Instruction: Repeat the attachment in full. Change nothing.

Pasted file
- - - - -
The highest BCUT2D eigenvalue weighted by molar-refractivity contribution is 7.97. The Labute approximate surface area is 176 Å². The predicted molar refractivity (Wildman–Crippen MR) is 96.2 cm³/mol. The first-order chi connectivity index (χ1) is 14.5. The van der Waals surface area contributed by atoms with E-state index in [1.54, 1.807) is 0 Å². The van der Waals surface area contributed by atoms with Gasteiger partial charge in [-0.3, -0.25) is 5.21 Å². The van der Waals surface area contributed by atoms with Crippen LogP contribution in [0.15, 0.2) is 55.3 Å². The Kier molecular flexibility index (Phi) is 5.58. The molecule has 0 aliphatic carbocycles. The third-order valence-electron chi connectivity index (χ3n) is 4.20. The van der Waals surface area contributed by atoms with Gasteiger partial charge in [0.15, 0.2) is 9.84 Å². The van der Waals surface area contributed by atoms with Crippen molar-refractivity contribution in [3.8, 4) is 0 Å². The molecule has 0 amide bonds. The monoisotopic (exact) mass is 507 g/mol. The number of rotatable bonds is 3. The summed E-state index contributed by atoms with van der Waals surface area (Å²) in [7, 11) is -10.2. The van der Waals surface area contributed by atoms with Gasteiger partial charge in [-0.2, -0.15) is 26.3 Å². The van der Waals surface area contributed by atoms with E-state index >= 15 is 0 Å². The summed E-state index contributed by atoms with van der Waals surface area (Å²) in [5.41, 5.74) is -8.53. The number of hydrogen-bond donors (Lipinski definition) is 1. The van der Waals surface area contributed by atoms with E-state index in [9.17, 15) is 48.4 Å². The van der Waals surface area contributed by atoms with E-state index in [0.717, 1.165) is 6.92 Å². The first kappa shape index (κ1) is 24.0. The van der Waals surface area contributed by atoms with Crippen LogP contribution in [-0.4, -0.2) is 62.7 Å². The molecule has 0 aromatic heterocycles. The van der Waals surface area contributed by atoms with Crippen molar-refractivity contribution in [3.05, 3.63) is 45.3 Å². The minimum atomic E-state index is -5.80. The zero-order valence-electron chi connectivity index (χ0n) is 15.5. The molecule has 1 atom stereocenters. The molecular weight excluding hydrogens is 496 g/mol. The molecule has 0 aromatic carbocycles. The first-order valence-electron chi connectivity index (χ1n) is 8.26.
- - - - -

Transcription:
The highest BCUT2D eigenvalue weighted by molar-refractivity contribution is 7.97. The Labute approximate surface area is 176 Å². The predicted molar refractivity (Wildman–Crippen MR) is 96.2 cm³/mol. The first-order chi connectivity index (χ1) is 14.5. The van der Waals surface area contributed by atoms with E-state index in [1.54, 1.807) is 0 Å². The van der Waals surface area contributed by atoms with Gasteiger partial charge in [-0.3, -0.25) is 5.21 Å². The van der Waals surface area contributed by atoms with Crippen LogP contribution in [0.15, 0.2) is 55.3 Å². The Kier molecular flexibility index (Phi) is 5.58. The molecule has 0 aliphatic carbocycles. The third-order valence-electron chi connectivity index (χ3n) is 4.20. The van der Waals surface area contributed by atoms with Gasteiger partial charge in [0.15, 0.2) is 9.84 Å². The van der Waals surface area contributed by atoms with Crippen molar-refractivity contribution in [3.8, 4) is 0 Å². The molecule has 0 amide bonds. The monoisotopic (exact) mass is 507 g/mol. The number of rotatable bonds is 3. The summed E-state index contributed by atoms with van der Waals surface area (Å²) in [7, 11) is -10.2. The van der Waals surface area contributed by atoms with Gasteiger partial charge in [-0.2, -0.15) is 26.3 Å². The van der Waals surface area contributed by atoms with E-state index >= 15 is 0 Å². The summed E-state index contributed by atoms with van der Waals surface area (Å²) in [5.41, 5.74) is -8.53. The number of hydrogen-bond donors (Lipinski definition) is 1. The van der Waals surface area contributed by atoms with E-state index in [9.17, 15) is 48.4 Å². The van der Waals surface area contributed by atoms with E-state index in [0.717, 1.165) is 6.92 Å². The first kappa shape index (κ1) is 24.0. The van der Waals surface area contributed by atoms with Crippen LogP contribution in [-0.4, -0.2) is 62.7 Å². The molecule has 0 aromatic heterocycles. The van der Waals surface area contributed by atoms with Crippen molar-refractivity contribution in [3.05, 3.63) is 45.3 Å². The minimum atomic E-state index is -5.80. The zero-order valence-electron chi connectivity index (χ0n) is 15.5. The molecule has 1 atom stereocenters. The molecular weight excluding hydrogens is 496 g/mol. The molecule has 0 aromatic carbocycles. The first-order valence-electron chi connectivity index (χ1n) is 8.26.